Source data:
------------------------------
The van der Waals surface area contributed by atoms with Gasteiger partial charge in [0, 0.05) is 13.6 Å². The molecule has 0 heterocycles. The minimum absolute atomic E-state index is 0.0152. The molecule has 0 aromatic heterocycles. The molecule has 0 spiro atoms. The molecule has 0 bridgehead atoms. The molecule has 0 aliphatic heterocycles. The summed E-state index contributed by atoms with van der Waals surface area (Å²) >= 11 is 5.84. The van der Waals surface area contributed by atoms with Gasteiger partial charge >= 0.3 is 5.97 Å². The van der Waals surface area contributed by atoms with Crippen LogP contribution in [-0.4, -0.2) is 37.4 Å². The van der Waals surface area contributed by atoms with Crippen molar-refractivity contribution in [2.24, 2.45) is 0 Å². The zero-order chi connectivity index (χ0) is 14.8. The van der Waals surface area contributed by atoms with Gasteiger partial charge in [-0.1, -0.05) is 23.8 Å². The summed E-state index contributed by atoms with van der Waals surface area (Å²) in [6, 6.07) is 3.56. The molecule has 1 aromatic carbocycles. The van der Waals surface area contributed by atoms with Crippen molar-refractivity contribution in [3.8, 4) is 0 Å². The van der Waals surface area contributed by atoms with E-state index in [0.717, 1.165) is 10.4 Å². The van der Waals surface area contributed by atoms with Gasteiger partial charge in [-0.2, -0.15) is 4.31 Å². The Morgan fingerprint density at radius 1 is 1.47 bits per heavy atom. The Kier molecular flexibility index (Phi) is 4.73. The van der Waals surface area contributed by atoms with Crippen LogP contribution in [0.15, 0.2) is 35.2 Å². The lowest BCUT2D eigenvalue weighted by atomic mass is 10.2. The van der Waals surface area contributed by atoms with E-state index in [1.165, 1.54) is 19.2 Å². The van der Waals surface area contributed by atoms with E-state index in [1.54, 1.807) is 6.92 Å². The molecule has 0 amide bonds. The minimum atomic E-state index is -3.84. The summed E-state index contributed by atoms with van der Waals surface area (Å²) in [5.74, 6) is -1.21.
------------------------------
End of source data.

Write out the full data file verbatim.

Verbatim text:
The van der Waals surface area contributed by atoms with Gasteiger partial charge in [0, 0.05) is 13.6 Å². The molecule has 0 heterocycles. The minimum absolute atomic E-state index is 0.0152. The molecule has 0 aromatic heterocycles. The molecule has 0 spiro atoms. The molecule has 0 bridgehead atoms. The molecule has 0 aliphatic heterocycles. The summed E-state index contributed by atoms with van der Waals surface area (Å²) >= 11 is 5.84. The van der Waals surface area contributed by atoms with Gasteiger partial charge >= 0.3 is 5.97 Å². The van der Waals surface area contributed by atoms with Crippen LogP contribution in [-0.4, -0.2) is 37.4 Å². The van der Waals surface area contributed by atoms with Crippen molar-refractivity contribution in [2.24, 2.45) is 0 Å². The zero-order chi connectivity index (χ0) is 14.8. The van der Waals surface area contributed by atoms with Gasteiger partial charge in [-0.1, -0.05) is 23.8 Å². The summed E-state index contributed by atoms with van der Waals surface area (Å²) in [6, 6.07) is 3.56. The molecule has 1 aromatic carbocycles. The van der Waals surface area contributed by atoms with Crippen molar-refractivity contribution in [3.8, 4) is 0 Å². The van der Waals surface area contributed by atoms with E-state index in [0.717, 1.165) is 10.4 Å². The van der Waals surface area contributed by atoms with Gasteiger partial charge in [-0.2, -0.15) is 4.31 Å². The Morgan fingerprint density at radius 1 is 1.47 bits per heavy atom. The Kier molecular flexibility index (Phi) is 4.73. The van der Waals surface area contributed by atoms with Crippen LogP contribution in [0.15, 0.2) is 35.2 Å². The lowest BCUT2D eigenvalue weighted by atomic mass is 10.2. The van der Waals surface area contributed by atoms with E-state index in [1.165, 1.54) is 19.2 Å². The van der Waals surface area contributed by atoms with E-state index in [1.54, 1.807) is 6.92 Å². The molecule has 0 amide bonds. The minimum atomic E-state index is -3.84. The summed E-state index contributed by atoms with van der Waals surface area (Å²) in [5.74, 6) is -1.21.